Ophir Goldfields - Orange

William Tom (1791-1883) was a farmer in the Orange area when he met Edward Hargraves in February 1851, when Hargraves visited his property. Hargraves had just found grains of gold in Summer Hill Creek and was anxious to prospect for more in the Orange area. He showed William Tom Jr (1823-1904) how to build a cradle and, together with his brothers James and Henry, William used this to search for gold along the creek. Eventually they found as much as 16 grains of gold in one day. When they found nuggets weighing four ounces they wrote to Hargraves who hurried back and named the field Ophir. By then Hargraves had written to the 'Sydney Morning Herald' describing his finds and in May described specific areas where gold existed. By 15 May over 300 diggers were at work at Ophir and the Australian gold rushes had begun.

Ophir Goldfields - Orange Ophir Goldfields - Orange Ophir Goldfields - Orange Ophir Goldfields - Orange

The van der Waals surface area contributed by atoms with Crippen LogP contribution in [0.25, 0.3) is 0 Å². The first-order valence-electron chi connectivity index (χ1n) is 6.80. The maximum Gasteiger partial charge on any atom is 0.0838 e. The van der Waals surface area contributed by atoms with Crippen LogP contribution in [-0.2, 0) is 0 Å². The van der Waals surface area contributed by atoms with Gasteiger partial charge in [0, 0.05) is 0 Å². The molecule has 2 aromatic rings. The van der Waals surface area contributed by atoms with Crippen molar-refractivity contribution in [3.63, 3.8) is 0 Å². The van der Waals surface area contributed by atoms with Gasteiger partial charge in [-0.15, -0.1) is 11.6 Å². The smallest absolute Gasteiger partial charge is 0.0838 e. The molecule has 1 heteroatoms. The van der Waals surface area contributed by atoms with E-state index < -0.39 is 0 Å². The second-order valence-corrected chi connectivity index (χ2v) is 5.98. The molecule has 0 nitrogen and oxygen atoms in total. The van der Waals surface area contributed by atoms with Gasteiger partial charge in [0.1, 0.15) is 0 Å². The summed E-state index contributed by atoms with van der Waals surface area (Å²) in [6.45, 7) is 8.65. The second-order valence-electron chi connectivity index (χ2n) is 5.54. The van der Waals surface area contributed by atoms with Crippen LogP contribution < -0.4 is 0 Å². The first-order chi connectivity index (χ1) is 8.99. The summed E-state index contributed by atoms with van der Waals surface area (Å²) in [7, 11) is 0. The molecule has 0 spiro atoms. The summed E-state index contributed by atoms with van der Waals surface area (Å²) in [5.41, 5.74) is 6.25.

Ophir Reserve is the site of Australia's first payable goldfield which was discovered in 1851.
Activities in this area commenced in the 1880's and have continued to the present day. A mine still operates on the Bluff Hill avove the picnic area.
Close to this Site there is a 3 to 4 metres wide terrace which is the remains of the creekside tramway which was used to transport ore from the Bluff tunnels for processing at the Bluff stamper.
The Bluff tunnel was used to transfer mined rock from shafts on the Bluff Hill above to the tramway at its entrance.

Ophir Goldfields - Orange
 
Ophir Goldfields - Orange
 
Ophir Goldfields - Orange
 
Ophir Goldfields - Orange
 
Ophir Reserve is the site of Australia's first payable goldfield which was discovered in 1851. Ophir Reserve is the site of Australia's first payable goldfield which was discovered in 1851.   Ophir Reserve is the site of Australia's first payable goldfield which was discovered in 1851.

Source: powerhouse museum information board